The house was bought by Louwtjie, joint owner of Thamani Mining Consultants, for R4,5 million – a bargain compared with what other houses  in the area are going for. Louwtjie, who lives in Boksburg, Gauteng, with his doctor wife, Joey, final-year medical student son Niël and  daughter Joey, who’s in Grade 11, says he had three reasons for buying the house.

Firstly he feels sympathy for Oscar. “Only he knows what happened that night. But whether he’s guilty or not, for a successful guy like him it must have been a bitter blow to end up where he is now.”

PHOTO: Martin de Kock PHOTO: Martin de Kock

Secondly, media coverage of Reeva’s death caused him to be impressed with the estate’s excellent security. “I saw on TV none of the houses has  burglar bars and except for the incident at Oscar’s house there had never been any other crime incidents at the estate,” he says over hot chocolate at a shopping centre near his home in Jansen Park.

PHOTO: Martin de Kock Reeva collapsed beside the toilet pan. Police markings can still be seen in the corner. PHOTO: Martin de Kock

His job requires him to travel to various countries in sub-Saharan Africa, where Thamani is involved in undertakings from mine prospecting to improving the production and cost-effectiveness of established mines, and when he’s away he worries about his family’s safety. A year ago  criminals broke down three security gates to steal all the electronic equipment in their home. Louwtjie then decided they would move to a safer area when wife Joey retires in a year.

Thirdly, he credits the charming estate agent and attorney Oscar appointed to handle the sale. He bought the property during a closed bid,  which means that before he put in a bid estate agent Ansie Louw sent him the floor plans and he was able to look around the house for a few  minutes before bidding started.

But he was disappointed when he finally walked into the family’s new four-bedroom, four-bathroom house, Louwtjie says. “It has a lot of water damage and needs plenty of work.”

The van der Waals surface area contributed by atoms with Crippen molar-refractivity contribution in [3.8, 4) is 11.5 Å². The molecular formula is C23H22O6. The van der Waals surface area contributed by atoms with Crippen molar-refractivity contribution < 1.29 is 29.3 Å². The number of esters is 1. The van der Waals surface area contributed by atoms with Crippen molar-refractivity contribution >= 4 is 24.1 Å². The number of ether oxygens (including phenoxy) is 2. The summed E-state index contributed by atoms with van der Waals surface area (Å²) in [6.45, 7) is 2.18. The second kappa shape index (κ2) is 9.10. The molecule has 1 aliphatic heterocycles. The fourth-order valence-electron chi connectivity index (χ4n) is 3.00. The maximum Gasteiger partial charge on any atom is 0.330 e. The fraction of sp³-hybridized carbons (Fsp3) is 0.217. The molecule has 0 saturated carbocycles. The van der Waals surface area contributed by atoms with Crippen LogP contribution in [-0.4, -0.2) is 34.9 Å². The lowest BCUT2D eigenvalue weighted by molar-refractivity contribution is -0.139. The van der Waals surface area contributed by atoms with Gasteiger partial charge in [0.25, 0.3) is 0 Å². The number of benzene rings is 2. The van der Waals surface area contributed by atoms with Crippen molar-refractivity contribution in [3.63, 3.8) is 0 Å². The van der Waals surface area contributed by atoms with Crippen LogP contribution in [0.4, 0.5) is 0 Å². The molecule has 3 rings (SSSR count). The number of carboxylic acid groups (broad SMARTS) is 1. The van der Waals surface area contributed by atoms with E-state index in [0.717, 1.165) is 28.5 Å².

PHOTO: Martin de Kock “There is nothing terrible about staying here. It doesn’t bother me,” nerw tenat Christo says. PHOTO: Martin de Kock

Christo Menelaou, a building contractor and a friend of Oscar who lives on the estate, was appointed to repair the damage. He says setting  things right will cost about R150 000. He and his team were fixing cracks on the outside of the house when Oscar still lived there. Oscar had  wanted the maintenance done because he’d planned to sell the house.

He’d bought a house in Atholl, Johannesburg, and was planning to move there. “The plan was to repair the water damage on the inside once he’d moved out.”

Menelaou will be renting the house in the meantime. “There is nothing terrible about staying here. It doesn’t bother me.” Walking through the front door the first time after Reeva’s death was “weird”, he concedes. “All the furniture was still here. I felt sad. I miss my friend and all the good times and laughs we had in the house.”

Louwtjie says some of his friends believe buying the house is the biggest mistake he’s ever made. “One of our friends even says she’ll never visit us there,” he says with a laugh. He thinks there might be a stigma attached to the house but in time it will disappear because the estate is sought-after. “I’m just an ordinary guy who’s prepared to do anything to ensure my family is safe.”